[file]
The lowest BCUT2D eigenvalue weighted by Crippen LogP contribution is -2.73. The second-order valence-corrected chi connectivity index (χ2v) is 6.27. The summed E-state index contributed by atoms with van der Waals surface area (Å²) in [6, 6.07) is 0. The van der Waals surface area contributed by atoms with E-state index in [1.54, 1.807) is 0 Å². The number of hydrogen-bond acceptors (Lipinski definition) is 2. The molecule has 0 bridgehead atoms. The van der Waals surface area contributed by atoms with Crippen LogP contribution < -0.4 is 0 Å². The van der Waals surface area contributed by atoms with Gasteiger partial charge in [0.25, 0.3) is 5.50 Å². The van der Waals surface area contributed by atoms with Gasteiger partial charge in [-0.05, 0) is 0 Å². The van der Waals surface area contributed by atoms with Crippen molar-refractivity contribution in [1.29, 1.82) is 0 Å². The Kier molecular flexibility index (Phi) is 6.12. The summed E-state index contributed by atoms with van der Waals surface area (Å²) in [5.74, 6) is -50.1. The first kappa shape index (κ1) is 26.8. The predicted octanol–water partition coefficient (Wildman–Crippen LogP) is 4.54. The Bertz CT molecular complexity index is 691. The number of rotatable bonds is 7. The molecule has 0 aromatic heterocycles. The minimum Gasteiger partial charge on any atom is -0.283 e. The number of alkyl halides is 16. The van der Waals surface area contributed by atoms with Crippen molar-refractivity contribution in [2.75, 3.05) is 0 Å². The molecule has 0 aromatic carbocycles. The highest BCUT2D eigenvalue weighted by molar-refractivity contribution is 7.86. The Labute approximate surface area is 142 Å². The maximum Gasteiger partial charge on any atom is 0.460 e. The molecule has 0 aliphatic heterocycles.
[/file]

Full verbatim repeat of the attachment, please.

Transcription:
The lowest BCUT2D eigenvalue weighted by Crippen LogP contribution is -2.73. The second-order valence-corrected chi connectivity index (χ2v) is 6.27. The summed E-state index contributed by atoms with van der Waals surface area (Å²) in [6, 6.07) is 0. The van der Waals surface area contributed by atoms with E-state index in [1.54, 1.807) is 0 Å². The number of hydrogen-bond acceptors (Lipinski definition) is 2. The molecule has 0 bridgehead atoms. The van der Waals surface area contributed by atoms with Crippen LogP contribution < -0.4 is 0 Å². The van der Waals surface area contributed by atoms with Gasteiger partial charge in [0.25, 0.3) is 5.50 Å². The van der Waals surface area contributed by atoms with Gasteiger partial charge in [-0.05, 0) is 0 Å². The van der Waals surface area contributed by atoms with Crippen molar-refractivity contribution in [1.29, 1.82) is 0 Å². The Kier molecular flexibility index (Phi) is 6.12. The summed E-state index contributed by atoms with van der Waals surface area (Å²) in [5.74, 6) is -50.1. The first kappa shape index (κ1) is 26.8. The predicted octanol–water partition coefficient (Wildman–Crippen LogP) is 4.54. The Bertz CT molecular complexity index is 691. The number of rotatable bonds is 7. The molecule has 0 aromatic heterocycles. The minimum Gasteiger partial charge on any atom is -0.283 e. The number of alkyl halides is 16. The van der Waals surface area contributed by atoms with Crippen molar-refractivity contribution in [2.75, 3.05) is 0 Å². The molecule has 0 aromatic carbocycles. The highest BCUT2D eigenvalue weighted by molar-refractivity contribution is 7.86. The Labute approximate surface area is 142 Å². The maximum Gasteiger partial charge on any atom is 0.460 e. The molecule has 0 aliphatic heterocycles.